The Duke Cancer Institute is an NCI-designated comprehensive cancer center. Established in 1971, it oversees all aspects of cancer care, cancer-related research, and cancer-related education across Duke University and the Duke University Health System. It also partners with centers and institutes across the nation and the world, including the Duke-National University of Singapore Medical School, North Carolina State University, and the University of Michigan’s Rogel Cancer Center.
The team at Duke Cancer Institute provides integrated patient care, assembling each patient’s entire clinical team and treatment resources in a single building to facilitate patient access and comfort. Non-linear exchanges of knowledge and innovation are the norm to speed advancements in cancer prevention and care. Investigators and physicians are encouraged to think outside of the box and collaborate to accelerate and expand their work.
Treatment is offered within the campus of Duke Regional Hospital, where patients can access an infusion suite, a linear accelerator for radiation therapy, imaging, and other resources.
Facts about the Duke Cancer Institute
Duke Cancer Institute was established in 1971 as a result of the National Cancer Act, and by 1973 was awarded NCI designation as a comprehensive cancer center.
The facility has six locations and sees more than 66,000 new cancer patients, from every state in the country, each year.
The Duke Cancer Institute is the research home of more than 400 scientists and physicians.
The Duke Cancer Institute has established clinical and research partnerships with facilities across the country and around the world, including in India, Tanzania, China, and Singapore.
Duke receives more than $115 million in cancer research funding from various sources every year.
Duke Health is the nation’s youngest leading medical enterprise. In 1924, philanthropist James B. Duke established The Duke Endowment that transformed Trinity College into Duke University, and a year later an additional bequest established the Duke University Schools of Medicine and Nursing and the Duke University Hospital, both of which opened in 1930. By 1935, the Association of American Medical Colleges had ranked Duke among the top 25 percent of medical schools in the country.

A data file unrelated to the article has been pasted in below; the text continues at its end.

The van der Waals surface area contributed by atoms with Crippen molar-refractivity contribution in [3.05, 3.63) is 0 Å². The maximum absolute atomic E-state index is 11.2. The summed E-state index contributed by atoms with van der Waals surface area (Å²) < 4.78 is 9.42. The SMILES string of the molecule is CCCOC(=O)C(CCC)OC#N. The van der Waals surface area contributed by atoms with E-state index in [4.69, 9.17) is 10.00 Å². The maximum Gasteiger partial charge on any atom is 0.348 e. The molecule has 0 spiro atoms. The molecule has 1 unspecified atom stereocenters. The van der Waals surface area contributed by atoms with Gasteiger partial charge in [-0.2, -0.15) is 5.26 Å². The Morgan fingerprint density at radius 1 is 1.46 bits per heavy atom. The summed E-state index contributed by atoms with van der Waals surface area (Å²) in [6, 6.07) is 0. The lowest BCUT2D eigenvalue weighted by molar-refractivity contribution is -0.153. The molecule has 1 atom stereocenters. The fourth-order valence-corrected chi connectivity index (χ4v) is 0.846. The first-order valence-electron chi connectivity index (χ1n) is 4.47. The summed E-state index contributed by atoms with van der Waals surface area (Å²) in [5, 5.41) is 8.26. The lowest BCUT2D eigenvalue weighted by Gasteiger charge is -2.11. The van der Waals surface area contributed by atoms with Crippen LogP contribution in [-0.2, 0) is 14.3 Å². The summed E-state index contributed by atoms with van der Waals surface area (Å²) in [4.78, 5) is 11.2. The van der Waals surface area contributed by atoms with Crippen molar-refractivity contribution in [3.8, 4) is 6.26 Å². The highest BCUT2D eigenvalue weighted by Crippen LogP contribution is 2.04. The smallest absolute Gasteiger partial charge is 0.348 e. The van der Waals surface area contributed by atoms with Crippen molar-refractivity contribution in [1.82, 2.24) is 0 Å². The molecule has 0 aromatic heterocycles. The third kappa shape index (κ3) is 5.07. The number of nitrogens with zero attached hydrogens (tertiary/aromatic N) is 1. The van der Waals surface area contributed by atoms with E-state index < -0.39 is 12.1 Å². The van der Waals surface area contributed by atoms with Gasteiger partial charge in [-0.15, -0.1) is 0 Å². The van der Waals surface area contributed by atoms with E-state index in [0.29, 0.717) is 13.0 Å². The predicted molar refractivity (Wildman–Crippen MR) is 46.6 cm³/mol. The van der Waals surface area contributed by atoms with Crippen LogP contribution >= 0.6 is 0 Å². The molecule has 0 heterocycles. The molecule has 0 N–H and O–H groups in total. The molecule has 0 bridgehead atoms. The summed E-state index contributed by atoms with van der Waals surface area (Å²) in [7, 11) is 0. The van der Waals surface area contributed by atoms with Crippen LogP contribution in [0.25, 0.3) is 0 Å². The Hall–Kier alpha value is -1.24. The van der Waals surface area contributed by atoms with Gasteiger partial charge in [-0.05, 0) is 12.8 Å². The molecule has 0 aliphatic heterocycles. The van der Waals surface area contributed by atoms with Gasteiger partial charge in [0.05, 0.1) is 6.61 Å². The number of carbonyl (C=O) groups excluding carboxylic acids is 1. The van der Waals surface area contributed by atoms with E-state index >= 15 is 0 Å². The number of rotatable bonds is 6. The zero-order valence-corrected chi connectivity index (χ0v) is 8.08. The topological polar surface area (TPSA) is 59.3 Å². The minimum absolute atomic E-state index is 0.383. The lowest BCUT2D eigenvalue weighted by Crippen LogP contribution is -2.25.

In 1971, the Duke Comprehensive Cancer Center was established as a result of the National Cancer Act, and the cancer program was designated a comprehensive cancer center by the National Cancer Institute two years later. Since that time the center has been the site of numerous medical breakthroughs, including the development of the nation’s first outpatient bone-marrow transplantation program and contributions to the discovery of the BRCA1 and BRCA2 genes responsible for many inherited forms of breast and ovarian cancer. In 2012 the new Duke Cancer Center facility opened, consolidating all outpatient clinical cancer care services into a single state-of-the-art patient care center.
Mesothelioma and Lung Cancer Care at the Duke Cancer Institute
Duke Cancer Institute supports the care of patients with malignant mesothelioma through both the Duke Cancer Center’s mesothelioma specialists and its thoracic disease program and clinic. Duke Health’s oncologists and surgeons are experts in treating the rare, asbestos-related disease, and provide care for hundreds of patients each year.
The team at Duke Health takes a multidisciplinary approach to treating malignant mesothelioma. Testing for the disease is fast-tracked, and patients who are diagnosed at other hospitals are quickly welcomed in through collaboration with their primary care physician. Each patient’s condition is individually evaluated to determine the best combination of surgery, chemotherapy, immunotherapy, and radiation therapy to meet their goals.